St. Paul native Tony Sanneh, a former U.S. National soccer team member who has played in various professional leagues, left Tuesday for Haiti. We explained his mission in this advance story, but to sum it up: he's running soccer camps and clinics for kids who otherwise have nothing to do in the earthquake-ravaged areas, and he's also helping with a humanitarian effort. We asked Sanneh to provide updates from his trip. This is the first installment, and we have to say it's definitely worth your while. Here are pictures and words from his first two days in Haiti.


Day 1

Arriving at Haiti's Port-au-Prince airport and getting off the plane was very hectic and no one, I mean no one, is smiling – not the baggage handlers, security, military, airport information people. They all have pain in their eyes and seem to be fighting to just go on. The control tower fell so a makeshift baggage claim terminal was used and hundreds of people are lining the exits looking for work by carrying bags. As we leave the airport, we see that people are all over the streets along with army tents, helicopters, military tanks and trucks. There are no street lights, lots of pot holes and street vendors everywhere because their businesses were destroyed.

We head to the offices of L'Athlétique d'Haiti, the group we are working with, and then go over to the soccer fields. Some of the handful of fields are lined with refuge tents and are co-habited by civilians. The walls of this compound have fallen so they have put up aluminum fences that stand 15 feet high to keep people off the fields and create a safe haven for the kids.

I see and the coaches tell me that soccer is the only thing holding these kids up, and the program they have created is the only structure for them. In normal times it forces the kids to go to school, but now there are no schools, everything is closed. They said the fields are the new classroom, and they want to keep the kids outside so as to save them from the psychological trauma of being inside and remembering the devastation. The scene is extremely sad to say the least, but as the day progresses I am gaining a sense of hope because everywhere we look the kids are playing like they do not see the mess around them and ignoring the fact that many of them are playing barefoot. The power of sport is amazing.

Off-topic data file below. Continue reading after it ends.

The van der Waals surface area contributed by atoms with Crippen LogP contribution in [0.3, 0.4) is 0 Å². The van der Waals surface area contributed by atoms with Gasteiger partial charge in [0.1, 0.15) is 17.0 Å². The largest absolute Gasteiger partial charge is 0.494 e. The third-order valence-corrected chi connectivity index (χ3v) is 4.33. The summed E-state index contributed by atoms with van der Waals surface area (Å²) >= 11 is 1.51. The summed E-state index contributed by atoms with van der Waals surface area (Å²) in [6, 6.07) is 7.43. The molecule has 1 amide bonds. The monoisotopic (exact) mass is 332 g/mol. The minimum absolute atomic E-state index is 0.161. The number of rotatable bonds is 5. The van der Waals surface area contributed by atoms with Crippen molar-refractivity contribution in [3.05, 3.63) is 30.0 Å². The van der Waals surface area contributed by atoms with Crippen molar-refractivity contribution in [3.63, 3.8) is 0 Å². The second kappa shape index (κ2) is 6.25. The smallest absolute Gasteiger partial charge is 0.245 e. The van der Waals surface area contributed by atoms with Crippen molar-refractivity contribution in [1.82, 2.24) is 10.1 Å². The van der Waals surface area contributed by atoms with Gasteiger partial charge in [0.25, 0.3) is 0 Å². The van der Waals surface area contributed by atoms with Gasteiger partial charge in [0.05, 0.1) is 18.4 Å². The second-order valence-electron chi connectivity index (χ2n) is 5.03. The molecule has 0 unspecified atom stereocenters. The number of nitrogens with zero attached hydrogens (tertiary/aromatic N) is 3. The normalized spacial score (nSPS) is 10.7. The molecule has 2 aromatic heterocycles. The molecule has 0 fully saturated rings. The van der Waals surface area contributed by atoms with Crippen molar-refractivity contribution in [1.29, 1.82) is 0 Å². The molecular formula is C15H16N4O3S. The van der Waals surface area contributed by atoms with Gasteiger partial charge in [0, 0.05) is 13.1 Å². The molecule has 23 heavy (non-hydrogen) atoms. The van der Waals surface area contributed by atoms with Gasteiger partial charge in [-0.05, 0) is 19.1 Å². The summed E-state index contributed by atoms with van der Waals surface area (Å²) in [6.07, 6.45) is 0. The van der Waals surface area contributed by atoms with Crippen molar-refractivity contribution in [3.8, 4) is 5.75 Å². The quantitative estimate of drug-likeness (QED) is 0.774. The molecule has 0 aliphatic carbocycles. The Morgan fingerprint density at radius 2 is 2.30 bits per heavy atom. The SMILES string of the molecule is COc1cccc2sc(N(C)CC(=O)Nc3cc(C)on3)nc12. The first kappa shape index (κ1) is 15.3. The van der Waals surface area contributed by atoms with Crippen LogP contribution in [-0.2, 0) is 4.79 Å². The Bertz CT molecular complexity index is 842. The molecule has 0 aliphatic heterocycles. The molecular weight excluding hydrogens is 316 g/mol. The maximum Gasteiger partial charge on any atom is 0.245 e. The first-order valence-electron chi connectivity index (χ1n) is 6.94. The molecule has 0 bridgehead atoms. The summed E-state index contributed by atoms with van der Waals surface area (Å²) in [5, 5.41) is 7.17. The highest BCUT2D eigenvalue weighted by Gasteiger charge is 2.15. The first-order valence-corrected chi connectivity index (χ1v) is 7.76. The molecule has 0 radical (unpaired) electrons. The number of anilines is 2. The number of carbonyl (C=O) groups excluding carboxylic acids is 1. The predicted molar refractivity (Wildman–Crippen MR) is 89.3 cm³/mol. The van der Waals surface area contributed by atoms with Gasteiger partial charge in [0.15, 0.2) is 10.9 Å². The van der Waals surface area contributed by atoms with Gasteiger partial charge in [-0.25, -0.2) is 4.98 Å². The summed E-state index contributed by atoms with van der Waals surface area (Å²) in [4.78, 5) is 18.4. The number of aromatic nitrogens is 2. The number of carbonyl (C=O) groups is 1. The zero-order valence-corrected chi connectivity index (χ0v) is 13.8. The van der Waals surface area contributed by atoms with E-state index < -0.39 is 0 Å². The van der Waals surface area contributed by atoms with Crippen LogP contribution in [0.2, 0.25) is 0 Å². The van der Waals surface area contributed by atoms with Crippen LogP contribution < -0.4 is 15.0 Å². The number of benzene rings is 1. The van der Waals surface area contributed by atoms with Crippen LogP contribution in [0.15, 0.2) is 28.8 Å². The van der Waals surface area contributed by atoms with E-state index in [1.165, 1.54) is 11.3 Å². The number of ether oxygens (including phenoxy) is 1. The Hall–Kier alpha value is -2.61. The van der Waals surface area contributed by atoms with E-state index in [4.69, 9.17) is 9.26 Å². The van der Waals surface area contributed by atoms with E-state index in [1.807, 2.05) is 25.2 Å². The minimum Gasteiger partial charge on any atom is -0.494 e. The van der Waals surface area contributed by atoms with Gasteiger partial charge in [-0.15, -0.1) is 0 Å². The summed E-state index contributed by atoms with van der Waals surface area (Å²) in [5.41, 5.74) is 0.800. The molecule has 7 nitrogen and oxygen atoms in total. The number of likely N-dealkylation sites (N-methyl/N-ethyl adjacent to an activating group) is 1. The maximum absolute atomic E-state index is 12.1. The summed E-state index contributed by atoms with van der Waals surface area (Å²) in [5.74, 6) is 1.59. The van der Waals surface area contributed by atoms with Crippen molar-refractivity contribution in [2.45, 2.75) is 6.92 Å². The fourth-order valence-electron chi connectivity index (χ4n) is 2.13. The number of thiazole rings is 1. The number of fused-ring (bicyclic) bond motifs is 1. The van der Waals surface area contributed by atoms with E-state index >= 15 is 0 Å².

Day 2
Today I woke up tired, but ready to work. We got to the fields around 8:30 am and they were already full of kids ranging from 6 to 17 years old. The coaches were happy to see me and got me involved right away. The drills were great but it was extremely hot and I actually got sunburned. The coaches kept asking how I was doing and I would say “great” but we both would laugh knowing I was struggling with the heat. We ended with a game, which the kids live for to show what they can do. Despite the devastation, I couldn’t help but maintain hope watching their love for the game and their love for playing with and against me. I taught a six-year old boy how to dribble with a “B” ball and his smile carried me through the day.

The question of the day was, “Can I have your shoes after practice?” I told them I would have shoes for them tomorrow from the “Kick-It-Back” program that my foundation started through MLS, which urges players to donate gear. The next 2 hours were grueling as we went back to the offices to get our donations of soap, tuna, rice, etc. I might have worked harder in this room than at practice, moving around heavy boxes and distributing them to the people. They were in awe at how much equipment and supplies we brought, along with 3000 sticks of deodorant.

After today, I have decided that in order to help and bring real structure to youth soccer in Haiti, The Sanneh Foundation is going to have an ongoing presence by providing gear and supplies. I also want to implement our “For all Youth Training Program,” which helps connect diverse communities through soccer. I need to get these kids to our camps in Minnesota, and get a team to come train down here. But, what I need right now is some sleep …

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